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U.S. hits citizenship renouncers with hefty fee hike

Citing “dramatically” increased numbers of Americans abandoning their citizenship, the U.S. State Department is raising its renunciation fee to $2,350 (U.S.) a person on Sept. 12, up from the current $450.

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Abandoning citizenship is often a last desperate way for Americans living outside the U.S. to escape a lifetime of onerous tax filings.

But it's about to become a much costlier exit strategy.

Citing "dramatically" increased numbers of Americans abandoning their citizenship, the U.S. State Department is raising its renunciation fee to $2,350 (U.S.) a person on Sept. 12, up from the current $450.

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The new fee represents the "full cost" incurred by U.S. consular officials to deliver the service, according to a list of consular fee changes published in the U.S. Federal Register.

"Documenting a U.S. citizen's renunciation of citizenship is extremely costly, requiring American consular officers overseas to spend substantial amounts of time to accept, process and adjudicate cases," the notice said.

But Patricia Moon of Toronto, a Canadian who renounced her citizenship two years ago, said the fee hike is unwarranted and punitive.

"It's another stab in the back to Canadian families," said Ms. Moon, who works for the Alliance for the Defence of Canadian Sovereignty, which recently filed a lawsuit against the Canadian government over its decision to exchange personal financial information with U.S. tax authorities.

Ms. Moon, 59, said Americans looking to renounce already face steep accounting and legal fees as well as potentially significant tax obligations.

Ann Vanderhoof, 62, who has been waiting since June for a renunciation meeting at the U.S. Consulate in Toronto, was notified via e-mail last week that she must pay the new higher fee. The Toronto resident, who came to Canada in 1979, called the steep increase "egregious," particularly because the delay was not her fault.

A State Department official said the new fee reflects the "real, unsubsidized cost of providing this service." Substantial time is spent in embassies and consulates as well as in Washington to process and adjudicate cases, the official added.

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The new higher fee is particularly unfair to the majority of American living outside the country who typically owe no taxes, pointed out Kevyn Nightingale, a U.S. tax specialist at accountancy firm MNP LLP in Toronto.

"It's already expensive to comply … This fee just made it much nastier," he said. "Stay in, get dinged. Leave, get dinged. It just feels like a kick in the butt on the way out the door."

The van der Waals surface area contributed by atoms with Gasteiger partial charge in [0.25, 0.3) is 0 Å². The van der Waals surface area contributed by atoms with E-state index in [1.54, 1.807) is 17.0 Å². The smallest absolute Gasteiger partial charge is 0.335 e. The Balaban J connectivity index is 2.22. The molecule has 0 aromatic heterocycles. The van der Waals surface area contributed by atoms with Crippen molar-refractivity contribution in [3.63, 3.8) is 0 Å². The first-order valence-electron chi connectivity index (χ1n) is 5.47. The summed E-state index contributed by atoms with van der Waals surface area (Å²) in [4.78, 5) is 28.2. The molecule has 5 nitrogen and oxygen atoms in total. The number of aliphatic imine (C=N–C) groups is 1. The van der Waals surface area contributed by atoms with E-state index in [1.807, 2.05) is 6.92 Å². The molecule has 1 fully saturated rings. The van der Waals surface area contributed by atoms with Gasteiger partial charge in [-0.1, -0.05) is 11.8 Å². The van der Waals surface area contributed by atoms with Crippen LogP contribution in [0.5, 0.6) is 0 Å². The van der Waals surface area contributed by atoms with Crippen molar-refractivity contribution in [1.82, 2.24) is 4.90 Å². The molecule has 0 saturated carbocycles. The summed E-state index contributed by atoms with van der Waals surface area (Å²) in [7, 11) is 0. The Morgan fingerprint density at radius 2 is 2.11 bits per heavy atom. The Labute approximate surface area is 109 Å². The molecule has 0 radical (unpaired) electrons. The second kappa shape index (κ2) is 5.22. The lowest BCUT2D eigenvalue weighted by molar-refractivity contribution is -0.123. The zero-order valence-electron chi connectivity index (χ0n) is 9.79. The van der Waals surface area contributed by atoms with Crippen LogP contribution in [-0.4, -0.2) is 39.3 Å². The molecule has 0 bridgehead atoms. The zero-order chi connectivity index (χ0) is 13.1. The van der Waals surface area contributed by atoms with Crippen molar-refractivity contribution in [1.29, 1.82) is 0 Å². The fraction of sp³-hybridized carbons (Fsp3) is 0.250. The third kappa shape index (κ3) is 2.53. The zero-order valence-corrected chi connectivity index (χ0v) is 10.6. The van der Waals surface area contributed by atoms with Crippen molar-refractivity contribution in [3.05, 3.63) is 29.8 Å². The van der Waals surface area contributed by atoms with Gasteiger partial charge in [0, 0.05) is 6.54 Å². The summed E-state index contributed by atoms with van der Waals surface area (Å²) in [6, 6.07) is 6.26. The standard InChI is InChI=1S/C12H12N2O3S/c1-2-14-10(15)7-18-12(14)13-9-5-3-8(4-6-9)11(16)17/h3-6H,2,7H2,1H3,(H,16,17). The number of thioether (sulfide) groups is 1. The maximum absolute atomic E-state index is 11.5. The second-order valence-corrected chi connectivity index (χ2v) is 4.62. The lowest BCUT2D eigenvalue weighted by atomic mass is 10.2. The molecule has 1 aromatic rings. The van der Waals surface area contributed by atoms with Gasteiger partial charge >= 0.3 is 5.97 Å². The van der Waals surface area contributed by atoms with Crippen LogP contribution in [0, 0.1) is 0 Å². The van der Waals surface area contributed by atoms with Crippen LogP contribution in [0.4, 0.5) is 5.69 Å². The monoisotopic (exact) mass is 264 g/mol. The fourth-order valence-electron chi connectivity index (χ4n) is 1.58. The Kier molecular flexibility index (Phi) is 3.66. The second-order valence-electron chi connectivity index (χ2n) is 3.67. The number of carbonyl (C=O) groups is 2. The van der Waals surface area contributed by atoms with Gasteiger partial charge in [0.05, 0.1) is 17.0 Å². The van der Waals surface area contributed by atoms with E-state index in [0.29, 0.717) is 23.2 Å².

Canada is home to hundreds of thousands of Americans and dual citizens – many of whom have not filed taxes and other mandatory U.S. disclosures for years. Many Canadians who were born in the U.S. may not even know they are required by U.S. law to file with the Internal Revenue Service every year as well as file annual reports on all their financial assets.

Through the first half of this year, 1,577 Americans worldwide renounced their citizenship or gave up their green cards. In 2013, a record 3,000 of Americans renounced, up from just a few hundred a year in the mid-1990s and early 2000s.

Adding urgency to the exodus is a new U.S. law – the Foreign Account Tax Compliance Act – that is forcing foreign financial institutions to share much more information about their American customers. The law, which came into effect July, is being phased in over several years. Earlier this year, Canada signed an agreement with the U.S., under which the Canada Revenue Agency will begin collecting information on all financial accounts worth more than $50,000, starting at the end of 2015, and remit it to the IRS.

Unlike Canada, and virtually all other countries, the U.S. taxes people based on citizenship, not residency. That means that Americans must file taxes in the U.S., for their entire lives, regardless of where they live.

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About the Author
National Business Correspondent

Barrie McKenna is correspondent and columnist in The Globe and Mail's Ottawa bureau. From 1997 until 2010, he covered Washington from The Globe's bureau in the U.S. capital. During his U.S. posting, he traveled widely, filing stories from more than 30 states. Mr. McKenna has also been a frequent visitor to Japan and South Korea on reporting assignments. More

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